London, Edinburgh downplay risk of court battle over Scottish independence


FILE PHOTO: Michael Gove arrives at Downing Street in London, Britain February 13, 2020. REUTERS/Toby Melville/File Photo

LONDON (Reuters) -British and Scottish politicians on Sunday played down the risk of a legal battle over whether Scotland can hold an independence referendum, but provided little clarity as to how London and Edinburgh would resolve their differences on the issue.

Pro-independence parties won a majority in the Scottish parliament in elections held on Thursday, and First Minister Nicola Sturgeon said this gave her a mandate to push ahead with plans for a new vote on independence once the COVID-19 pandemic is over.

British Prime Minister Boris Johnson and his Conservative Party, which is in opposition in Scotland, strongly oppose a referendum, saying the issue was settled in 2014 when Scots voted against independence by 55% to 45%.

With speculation mounting that the British government would go to court to stop a referendum, senior minister Michael Gove was repeatedly asked during TV interviews on Sunday how London would handle the Scottish issue.

He refused to give any details, arguing that the Scottish people want politicians to focus on issues such as recovery from the pandemic and how to fix problems such as poor education outcomes for Scottish pupils and high drug use.

However, Gove appeared to brush away the idea of a court battle. Asked on the BBC whether the government would take Sturgeon to court to stop her from holding a referendum, he said: "No, the first thing I should say is congratulations to Nicola (on her election victory)."

Asked to confirm whether he was definitely saying "no" to legal action, Gove said: "We're not going near there."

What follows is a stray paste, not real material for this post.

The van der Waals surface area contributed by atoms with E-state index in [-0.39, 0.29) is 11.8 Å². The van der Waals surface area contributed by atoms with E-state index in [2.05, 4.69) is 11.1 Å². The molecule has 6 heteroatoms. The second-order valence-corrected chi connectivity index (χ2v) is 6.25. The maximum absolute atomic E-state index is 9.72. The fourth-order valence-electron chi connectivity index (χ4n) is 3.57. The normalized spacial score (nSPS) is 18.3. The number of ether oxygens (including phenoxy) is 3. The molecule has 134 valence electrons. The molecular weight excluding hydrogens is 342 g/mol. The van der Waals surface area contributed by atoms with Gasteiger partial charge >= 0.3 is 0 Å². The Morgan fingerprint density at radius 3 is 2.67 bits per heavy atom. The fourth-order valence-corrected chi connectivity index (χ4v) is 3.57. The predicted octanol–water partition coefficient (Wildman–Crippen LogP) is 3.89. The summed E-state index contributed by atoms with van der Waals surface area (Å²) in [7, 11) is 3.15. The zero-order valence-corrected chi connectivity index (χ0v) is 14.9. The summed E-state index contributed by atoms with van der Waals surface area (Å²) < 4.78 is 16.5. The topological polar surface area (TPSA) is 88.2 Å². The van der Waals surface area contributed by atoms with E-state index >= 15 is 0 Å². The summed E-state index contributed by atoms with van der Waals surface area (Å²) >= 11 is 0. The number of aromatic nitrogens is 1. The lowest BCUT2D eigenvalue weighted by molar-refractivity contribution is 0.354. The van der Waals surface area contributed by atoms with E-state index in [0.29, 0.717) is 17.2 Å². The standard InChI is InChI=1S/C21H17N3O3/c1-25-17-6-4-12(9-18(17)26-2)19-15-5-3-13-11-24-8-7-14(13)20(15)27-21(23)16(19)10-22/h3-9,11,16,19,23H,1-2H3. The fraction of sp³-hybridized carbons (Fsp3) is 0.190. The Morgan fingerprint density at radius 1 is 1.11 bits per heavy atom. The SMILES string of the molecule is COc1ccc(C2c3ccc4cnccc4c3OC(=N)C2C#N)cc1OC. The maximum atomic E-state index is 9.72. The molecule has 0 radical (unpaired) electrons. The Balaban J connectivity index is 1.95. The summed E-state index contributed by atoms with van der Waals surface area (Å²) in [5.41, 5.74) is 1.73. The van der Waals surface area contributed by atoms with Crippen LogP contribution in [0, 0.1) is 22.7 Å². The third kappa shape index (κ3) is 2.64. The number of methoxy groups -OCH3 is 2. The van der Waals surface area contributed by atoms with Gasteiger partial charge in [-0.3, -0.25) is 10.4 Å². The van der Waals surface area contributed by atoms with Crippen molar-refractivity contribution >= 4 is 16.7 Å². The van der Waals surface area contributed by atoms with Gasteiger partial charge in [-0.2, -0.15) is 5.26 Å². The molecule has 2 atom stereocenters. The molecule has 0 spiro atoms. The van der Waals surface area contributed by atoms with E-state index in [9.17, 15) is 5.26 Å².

Political commentators differed on whether Gove's answers amounted to a commitment not to go to court or to dodging the question.

Sturgeon herself, appearing shortly after Gove on the same BBC programme, said that regardless of his exact intended meaning it would be "absurd and completely outrageous" for the British government to take legal action to stop a referendum.

"For this to end up in court, which is not something I ever want to see, it would mean that a Conservative government had refused to respect the democratic wishes of the Scottish people," she said.

Sturgeon argued that if the British government tried to use "force of law" to prevent a referendum, that would amount to saying that the 300-year-old union between England and Scotland was no longer based on consent.

"I don't think we will get there," she said.

Under the 1998 Scotland Act - which created the Scottish parliament and devolved some powers from London to Edinburgh - all matters relating to the "Union of the Kingdoms of Scotland and England" are reserved to the UK parliament.

Under the act, the UK parliament can grant the Scottish government the authority to hold a referendum, a process that was used to allow the 2014 plebiscite to go ahead and which Sturgeon said should unfold again for a new referendum.

(Reporting by Estelle ShirbonEditing by Toby Chopra and Frances Kerry)

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